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Thursday, September 15, 2005

The birth of Hamastan

Israel's military has assessed that Palestinian weapons smuggling from neighboring Egypt has significantly increased since the withdrawal from the Gaza Strip.

Military sources said hundreds of weapons, including anti-aircraft missiles, anti-tank rockets and bomb components, have been smuggled over the last three days from the Sinai Peninsula to the Gaza Strip. The sources said Palestinian insurgents brought the equipment from Egypt in wake of the Israeli withdrawal from the Gaza Strip.

So far, more than 10,000 Palestinians have crossed the Gaza border and made their way to towns in eastern and northern Sinai. The sources said they included hundreds of operatives from Fatah, Hamas and Islamic Jihad, some of whom directed the flow of Palestinians into Sinai.

'In the first moments of Israel's abandoning of Gaza they smuggled weapons,' Knesset Foreign Affairs and Defense Committee chairman Yuval Steinitz said. 'The ink on the agreement has not even dried and the Philadelphi route [Egyptian-Gaza border] is being used for massive weapons smuggling.'"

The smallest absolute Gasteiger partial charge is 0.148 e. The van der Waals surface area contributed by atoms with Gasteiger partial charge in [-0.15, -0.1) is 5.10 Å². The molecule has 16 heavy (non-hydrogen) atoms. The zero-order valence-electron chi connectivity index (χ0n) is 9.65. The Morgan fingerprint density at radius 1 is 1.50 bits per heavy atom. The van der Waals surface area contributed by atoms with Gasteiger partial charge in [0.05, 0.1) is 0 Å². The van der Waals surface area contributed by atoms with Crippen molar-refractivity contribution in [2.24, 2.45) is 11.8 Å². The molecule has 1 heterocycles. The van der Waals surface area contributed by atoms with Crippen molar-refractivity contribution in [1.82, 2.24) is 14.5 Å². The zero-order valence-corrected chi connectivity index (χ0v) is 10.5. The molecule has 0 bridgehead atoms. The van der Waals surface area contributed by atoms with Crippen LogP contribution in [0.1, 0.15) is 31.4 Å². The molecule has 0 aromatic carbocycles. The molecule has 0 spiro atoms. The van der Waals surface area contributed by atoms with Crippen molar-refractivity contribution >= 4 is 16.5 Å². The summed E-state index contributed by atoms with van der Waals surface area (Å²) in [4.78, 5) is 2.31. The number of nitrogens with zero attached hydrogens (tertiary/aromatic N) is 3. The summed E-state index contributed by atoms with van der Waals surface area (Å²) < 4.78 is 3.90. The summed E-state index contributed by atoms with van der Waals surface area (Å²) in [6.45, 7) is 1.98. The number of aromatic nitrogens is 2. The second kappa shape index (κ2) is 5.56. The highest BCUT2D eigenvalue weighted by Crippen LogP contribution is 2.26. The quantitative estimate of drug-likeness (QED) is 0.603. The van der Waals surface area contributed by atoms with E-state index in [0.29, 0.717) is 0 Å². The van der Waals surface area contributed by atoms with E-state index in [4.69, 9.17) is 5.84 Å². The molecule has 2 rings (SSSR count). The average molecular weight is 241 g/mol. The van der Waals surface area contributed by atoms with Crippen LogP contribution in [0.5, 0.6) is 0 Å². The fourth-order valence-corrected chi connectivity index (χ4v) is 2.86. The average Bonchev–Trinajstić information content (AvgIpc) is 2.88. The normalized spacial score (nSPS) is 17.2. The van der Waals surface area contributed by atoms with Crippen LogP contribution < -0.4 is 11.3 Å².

More details:
Black-market prices for weapons dropped sharply, with AK-47 assault rifles nearly cut in half to $1,300 and even steeper reductions for handguns.

News of the smuggling came as Palestinian leader Mahmoud Abbas tried to impose order after the Israeli troop withdrawal from Gaza this week. Militant groups scoffed at a new Palestinian Authority demand that they disband after parliamentary elections in January, saying they would not surrender weapons.

Egypt had assured Israel it would prevent weapons smuggling once its troops took over from Israel along the Gaza frontier, and Cairo and the Palestinian Authority pledged to seal the once-heavily defended border by Wednesday evening.

And more:
Hundreds of people continued to cross the border between Gaza and Egypt unhindered on Thursday despite efforts by police on both sides of the frontier to assert control.

Around 30 Palestinian police and 20 Egyptian border guards took up positions at dawn on the main road straddling the border, previously blocked by a mound of earth, but just hours later they failed to stop a group of Palestinians.

Children in school uniform, men and women also crossed the border as Palestinian police were preparing tea a short distance away.

An AFP correspondent was also allowed to cross the border through a hole in the border wall before returning minutes later.

"We have stopped the flow and we are bringing the situation under control now," a senior Egyptian security official in the area told Agence France Presse on condition of anonymity.

Overnight, unidentified people blew a second hole through a concrete wall by Israel on the border, allowing people to cross easily.

Egyptian authorities in Rafah on Wednesday urged Palestinians who had entered Egypt illegally to return to Gaza.